Social factors
Socio-demographic factors like being a widow(er) or single, unemployment, being accompanied to hospital and a clinical factor (persistent cough) also increase the comorbidity of TB and depression as shown by a prevalence study in Nigeria amongst 105 TB patients ( Issa et al 2009, Aniebue et al 2007). Increasing age was reported as a significant factor in developing depressive illness. A study in south Ethiopia showed that for every 14 years increase in age, the risk of having depression increased by 19.0% (95%CI = 1.06,1.33) (Ambaw et al 2017).
Being female is also shown to be associated with a higher prevalence of depressive illness in patients with TB (38.5 % vs. 22.6 %). This has been attributed to the association between female hormonal factors and depression (Ambaw et al 2017, Kehbila et al 2016). Poor social support among patients with tuberculosis was independently associated with depressive illness in a study done in South Ethiopia (Ambaw et al 2017, Duko et al, 2015). Patients with TB voluntarily separate themselves from their family for fear and guilt of spreading infection to other members. The impact of stigma reported has led to divorce, cancellation of impending marriages, breakdown of family relationships and also isolation within the family. Stigma also negatively impacts the patient in accessing healthcare facilities in their neighborhood (Thomas et al 2016).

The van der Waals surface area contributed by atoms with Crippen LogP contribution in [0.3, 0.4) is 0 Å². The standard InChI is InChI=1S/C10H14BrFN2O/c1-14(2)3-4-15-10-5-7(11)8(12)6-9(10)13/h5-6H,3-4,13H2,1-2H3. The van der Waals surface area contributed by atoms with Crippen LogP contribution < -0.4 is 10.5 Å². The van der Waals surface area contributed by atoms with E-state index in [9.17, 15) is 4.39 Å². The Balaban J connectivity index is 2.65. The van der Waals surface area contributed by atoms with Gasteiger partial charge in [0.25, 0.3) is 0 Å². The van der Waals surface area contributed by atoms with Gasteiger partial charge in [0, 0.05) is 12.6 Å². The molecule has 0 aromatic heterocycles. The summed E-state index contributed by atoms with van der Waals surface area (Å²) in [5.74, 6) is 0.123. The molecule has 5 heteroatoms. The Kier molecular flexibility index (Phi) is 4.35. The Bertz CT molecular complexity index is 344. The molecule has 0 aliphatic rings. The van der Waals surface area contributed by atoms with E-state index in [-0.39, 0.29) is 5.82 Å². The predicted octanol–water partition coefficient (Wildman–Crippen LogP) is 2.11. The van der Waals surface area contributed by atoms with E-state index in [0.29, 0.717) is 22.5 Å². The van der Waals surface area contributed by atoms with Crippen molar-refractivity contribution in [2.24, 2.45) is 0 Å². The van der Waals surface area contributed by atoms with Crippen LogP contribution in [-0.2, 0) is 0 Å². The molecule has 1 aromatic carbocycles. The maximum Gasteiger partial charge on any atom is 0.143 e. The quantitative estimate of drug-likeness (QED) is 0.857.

The level of education also has significant bearing on the comorbidity because through education one can have access to a wide range of health advancing resources, like higher incomes (better jobs), higher prestige, hence better (mental) health outcomes (Ambaw et al 2017,Berchick et al 2012).